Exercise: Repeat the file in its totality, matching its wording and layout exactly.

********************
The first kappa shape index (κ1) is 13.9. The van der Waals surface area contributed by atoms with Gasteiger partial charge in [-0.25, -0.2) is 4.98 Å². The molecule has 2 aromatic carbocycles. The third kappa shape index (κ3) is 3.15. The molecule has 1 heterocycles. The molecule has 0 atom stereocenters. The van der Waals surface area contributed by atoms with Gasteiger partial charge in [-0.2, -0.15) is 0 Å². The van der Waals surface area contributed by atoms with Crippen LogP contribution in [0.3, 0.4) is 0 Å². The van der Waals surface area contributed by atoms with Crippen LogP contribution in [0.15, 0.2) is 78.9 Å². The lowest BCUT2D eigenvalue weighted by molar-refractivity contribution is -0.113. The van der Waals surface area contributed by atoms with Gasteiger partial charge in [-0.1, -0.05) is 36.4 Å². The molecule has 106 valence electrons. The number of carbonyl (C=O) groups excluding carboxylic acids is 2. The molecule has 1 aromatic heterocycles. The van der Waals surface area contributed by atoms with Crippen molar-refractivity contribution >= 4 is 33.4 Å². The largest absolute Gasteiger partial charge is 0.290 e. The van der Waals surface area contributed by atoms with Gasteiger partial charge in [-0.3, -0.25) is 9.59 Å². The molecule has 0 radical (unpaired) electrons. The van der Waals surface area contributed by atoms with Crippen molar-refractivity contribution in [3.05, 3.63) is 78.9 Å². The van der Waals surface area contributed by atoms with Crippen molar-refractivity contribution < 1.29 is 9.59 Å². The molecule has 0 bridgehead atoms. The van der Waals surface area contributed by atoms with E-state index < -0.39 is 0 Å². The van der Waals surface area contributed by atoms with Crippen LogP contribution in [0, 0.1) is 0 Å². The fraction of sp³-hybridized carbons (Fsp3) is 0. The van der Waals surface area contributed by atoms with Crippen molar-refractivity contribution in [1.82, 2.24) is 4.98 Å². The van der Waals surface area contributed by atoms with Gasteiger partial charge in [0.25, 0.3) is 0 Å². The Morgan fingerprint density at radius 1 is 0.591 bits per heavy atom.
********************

The first kappa shape index (κ1) is 13.9. The van der Waals surface area contributed by atoms with Gasteiger partial charge in [-0.25, -0.2) is 4.98 Å². The molecule has 2 aromatic carbocycles. The third kappa shape index (κ3) is 3.15. The molecule has 1 heterocycles. The molecule has 0 atom stereocenters. The van der Waals surface area contributed by atoms with Gasteiger partial charge in [-0.2, -0.15) is 0 Å². The van der Waals surface area contributed by atoms with Crippen LogP contribution in [0.3, 0.4) is 0 Å². The van der Waals surface area contributed by atoms with Crippen LogP contribution in [0.15, 0.2) is 78.9 Å². The lowest BCUT2D eigenvalue weighted by molar-refractivity contribution is -0.113. The van der Waals surface area contributed by atoms with Gasteiger partial charge in [-0.1, -0.05) is 36.4 Å². The molecule has 106 valence electrons. The number of carbonyl (C=O) groups excluding carboxylic acids is 2. The molecule has 1 aromatic heterocycles. The van der Waals surface area contributed by atoms with Crippen molar-refractivity contribution >= 4 is 33.4 Å². The largest absolute Gasteiger partial charge is 0.290 e. The van der Waals surface area contributed by atoms with Gasteiger partial charge in [-0.3, -0.25) is 9.59 Å². The molecule has 0 radical (unpaired) electrons. The van der Waals surface area contributed by atoms with Crippen molar-refractivity contribution in [3.05, 3.63) is 78.9 Å². The van der Waals surface area contributed by atoms with Crippen molar-refractivity contribution < 1.29 is 9.59 Å². The molecule has 0 bridgehead atoms. The van der Waals surface area contributed by atoms with E-state index < -0.39 is 0 Å². The van der Waals surface area contributed by atoms with Crippen LogP contribution in [0, 0.1) is 0 Å². The fraction of sp³-hybridized carbons (Fsp3) is 0. The van der Waals surface area contributed by atoms with Crippen molar-refractivity contribution in [1.82, 2.24) is 4.98 Å². The van der Waals surface area contributed by atoms with Gasteiger partial charge in [0.25, 0.3) is 0 Å². The Morgan fingerprint density at radius 1 is 0.591 bits per heavy atom.